Infertility in Men

Infertility symptoms in men can be vague and may go unnoticed until a man tries to have a baby.

Symptoms depend on what is causing the infertility and can be evaluated through semen analysis. Causes of infertiliyu in men include:

  • Varicoceles. When the vein on man’s testicles are too large and causes it to heat. Heat can affect the number and shape of sperm.
  • Abnormal sperm production. Medical conditions such as diabetes and prior infection may affect the sperm:
  • Problems with delivery of the sperm. This is because sperm may go to the bladder, testicle is being blocked, or there are damage to the reproductive organ. This may be caused by premature ejaculation, cystic fibrosis, those who had vasectomy.
  • Overexposure to certain chemicals. Due to pesticides, radiation, tobacco smoke, alcohol, marijuana, and steroids (including testosterone). In addition, frequent exposure to heat, such as in saunas or hot tubs, can elevate the testicular temperature, impairing sperm production.
  • Damage related to cancer and its treatment. Due to chemotherapy, radiation therapy or the removal of one testicle.

Symptoms of male infertility manifest as:

  • Changes in hair growth
  • Changes in sexual desire
  • Pain, lump, or swelling in the testicles
  • Problems with erections and ejaculation
  • Small, firm testicles


If you are infertile, your doctor will go over your health history, medications, sexual history, and your sex habits, like how often you have sex. Tests depends on the condition the doctor suspects the patient has.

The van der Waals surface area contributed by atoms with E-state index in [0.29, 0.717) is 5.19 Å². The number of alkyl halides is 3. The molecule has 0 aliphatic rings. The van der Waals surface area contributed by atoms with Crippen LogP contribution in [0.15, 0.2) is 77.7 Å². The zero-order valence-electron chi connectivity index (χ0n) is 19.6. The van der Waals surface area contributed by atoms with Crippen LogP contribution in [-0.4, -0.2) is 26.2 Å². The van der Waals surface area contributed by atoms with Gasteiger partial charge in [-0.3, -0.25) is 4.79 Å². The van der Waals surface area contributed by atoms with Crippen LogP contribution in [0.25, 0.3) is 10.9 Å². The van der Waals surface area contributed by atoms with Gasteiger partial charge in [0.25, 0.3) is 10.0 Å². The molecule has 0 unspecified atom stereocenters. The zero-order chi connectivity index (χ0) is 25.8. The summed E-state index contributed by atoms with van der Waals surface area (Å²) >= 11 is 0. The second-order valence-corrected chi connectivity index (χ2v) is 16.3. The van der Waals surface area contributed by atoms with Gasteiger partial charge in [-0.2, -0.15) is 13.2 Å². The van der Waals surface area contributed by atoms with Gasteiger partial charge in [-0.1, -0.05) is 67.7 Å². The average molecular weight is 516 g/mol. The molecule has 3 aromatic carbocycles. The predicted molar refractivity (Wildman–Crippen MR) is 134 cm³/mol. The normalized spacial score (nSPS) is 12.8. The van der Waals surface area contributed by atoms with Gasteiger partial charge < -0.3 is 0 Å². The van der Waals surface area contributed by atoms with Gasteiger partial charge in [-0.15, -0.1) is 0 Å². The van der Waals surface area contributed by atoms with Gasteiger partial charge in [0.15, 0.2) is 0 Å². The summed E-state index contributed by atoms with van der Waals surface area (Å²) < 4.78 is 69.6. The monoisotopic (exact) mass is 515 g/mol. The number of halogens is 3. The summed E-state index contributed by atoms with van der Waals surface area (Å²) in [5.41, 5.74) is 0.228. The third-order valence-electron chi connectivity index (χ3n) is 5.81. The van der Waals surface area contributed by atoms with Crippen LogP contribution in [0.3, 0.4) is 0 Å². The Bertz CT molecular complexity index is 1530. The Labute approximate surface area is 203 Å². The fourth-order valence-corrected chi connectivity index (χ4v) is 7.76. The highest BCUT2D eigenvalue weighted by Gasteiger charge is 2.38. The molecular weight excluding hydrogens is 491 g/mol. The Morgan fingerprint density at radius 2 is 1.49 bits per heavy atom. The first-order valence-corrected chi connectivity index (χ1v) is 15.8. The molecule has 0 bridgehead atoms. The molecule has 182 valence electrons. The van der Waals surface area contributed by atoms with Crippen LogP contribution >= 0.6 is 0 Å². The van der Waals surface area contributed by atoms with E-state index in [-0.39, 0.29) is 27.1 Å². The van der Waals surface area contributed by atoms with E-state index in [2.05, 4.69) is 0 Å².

In about 80% of couples, the cause of infertility is either an ovulation problem, blockage of the fallopian tubes, or a sperm problem. In 5%-15% of couples, all tests are normal, and the cause is not known.

Tests for men

You may have a general physical exam. This includes an examination of your genitals. Specific fertility tests may include:

  • Semen analysis. Semen is generally obtained by masturbating or by interrupting intercourse and ejaculating your semen into a clean container. A laboratory analyzes your semen specimen.
  • Hormone testing. Determine the level of testosterone and other male hormones.
  • Transrectal and scrotal ultrasound.
  • Genetic testing. Genetic testing may be done to determine whether there’s a genetic defect causing infertility.
  • Testicular biopsy. This test involves removing samples from the testicle with a needle. The results of the testicular biopsy will tell if sperm production is normal.